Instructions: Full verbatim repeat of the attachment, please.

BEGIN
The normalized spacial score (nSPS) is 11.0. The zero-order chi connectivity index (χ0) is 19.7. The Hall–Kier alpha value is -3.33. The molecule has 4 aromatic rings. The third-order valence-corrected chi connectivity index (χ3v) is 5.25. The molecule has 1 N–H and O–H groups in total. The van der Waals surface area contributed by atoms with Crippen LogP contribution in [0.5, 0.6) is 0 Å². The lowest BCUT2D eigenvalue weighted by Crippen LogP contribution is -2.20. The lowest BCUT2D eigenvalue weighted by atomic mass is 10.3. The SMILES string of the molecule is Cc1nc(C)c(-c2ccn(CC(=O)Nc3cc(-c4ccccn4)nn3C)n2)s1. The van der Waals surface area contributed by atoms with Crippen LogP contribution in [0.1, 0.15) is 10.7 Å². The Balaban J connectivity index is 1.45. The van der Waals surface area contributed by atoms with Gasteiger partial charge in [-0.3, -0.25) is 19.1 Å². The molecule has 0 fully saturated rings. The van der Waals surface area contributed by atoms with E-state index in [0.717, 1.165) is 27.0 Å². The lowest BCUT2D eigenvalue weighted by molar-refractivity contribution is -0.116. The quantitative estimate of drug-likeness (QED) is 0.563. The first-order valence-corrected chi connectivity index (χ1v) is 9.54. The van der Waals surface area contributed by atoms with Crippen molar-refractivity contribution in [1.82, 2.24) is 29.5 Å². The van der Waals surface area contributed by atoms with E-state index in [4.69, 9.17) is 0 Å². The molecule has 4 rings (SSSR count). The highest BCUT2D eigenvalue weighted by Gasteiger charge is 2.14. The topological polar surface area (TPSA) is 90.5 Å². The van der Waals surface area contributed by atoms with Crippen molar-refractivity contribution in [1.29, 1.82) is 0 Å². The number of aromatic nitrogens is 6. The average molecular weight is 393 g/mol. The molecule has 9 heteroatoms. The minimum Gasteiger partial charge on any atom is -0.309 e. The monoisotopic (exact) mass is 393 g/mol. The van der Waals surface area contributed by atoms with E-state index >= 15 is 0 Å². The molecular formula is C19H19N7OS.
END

The normalized spacial score (nSPS) is 11.0. The zero-order chi connectivity index (χ0) is 19.7. The Hall–Kier alpha value is -3.33. The molecule has 4 aromatic rings. The third-order valence-corrected chi connectivity index (χ3v) is 5.25. The molecule has 1 N–H and O–H groups in total. The van der Waals surface area contributed by atoms with Crippen LogP contribution in [0.5, 0.6) is 0 Å². The lowest BCUT2D eigenvalue weighted by Crippen LogP contribution is -2.20. The lowest BCUT2D eigenvalue weighted by atomic mass is 10.3. The SMILES string of the molecule is Cc1nc(C)c(-c2ccn(CC(=O)Nc3cc(-c4ccccn4)nn3C)n2)s1. The van der Waals surface area contributed by atoms with Crippen LogP contribution in [0.1, 0.15) is 10.7 Å². The Balaban J connectivity index is 1.45. The van der Waals surface area contributed by atoms with Gasteiger partial charge in [-0.3, -0.25) is 19.1 Å². The molecule has 0 fully saturated rings. The van der Waals surface area contributed by atoms with E-state index in [0.717, 1.165) is 27.0 Å². The lowest BCUT2D eigenvalue weighted by molar-refractivity contribution is -0.116. The quantitative estimate of drug-likeness (QED) is 0.563. The first-order valence-corrected chi connectivity index (χ1v) is 9.54. The van der Waals surface area contributed by atoms with Crippen molar-refractivity contribution in [1.82, 2.24) is 29.5 Å². The van der Waals surface area contributed by atoms with E-state index in [4.69, 9.17) is 0 Å². The molecule has 4 rings (SSSR count). The highest BCUT2D eigenvalue weighted by Gasteiger charge is 2.14. The topological polar surface area (TPSA) is 90.5 Å². The van der Waals surface area contributed by atoms with Crippen molar-refractivity contribution in [1.29, 1.82) is 0 Å². The number of aromatic nitrogens is 6. The average molecular weight is 393 g/mol. The molecule has 9 heteroatoms. The minimum Gasteiger partial charge on any atom is -0.309 e. The monoisotopic (exact) mass is 393 g/mol. The van der Waals surface area contributed by atoms with E-state index >= 15 is 0 Å². The molecular formula is C19H19N7OS.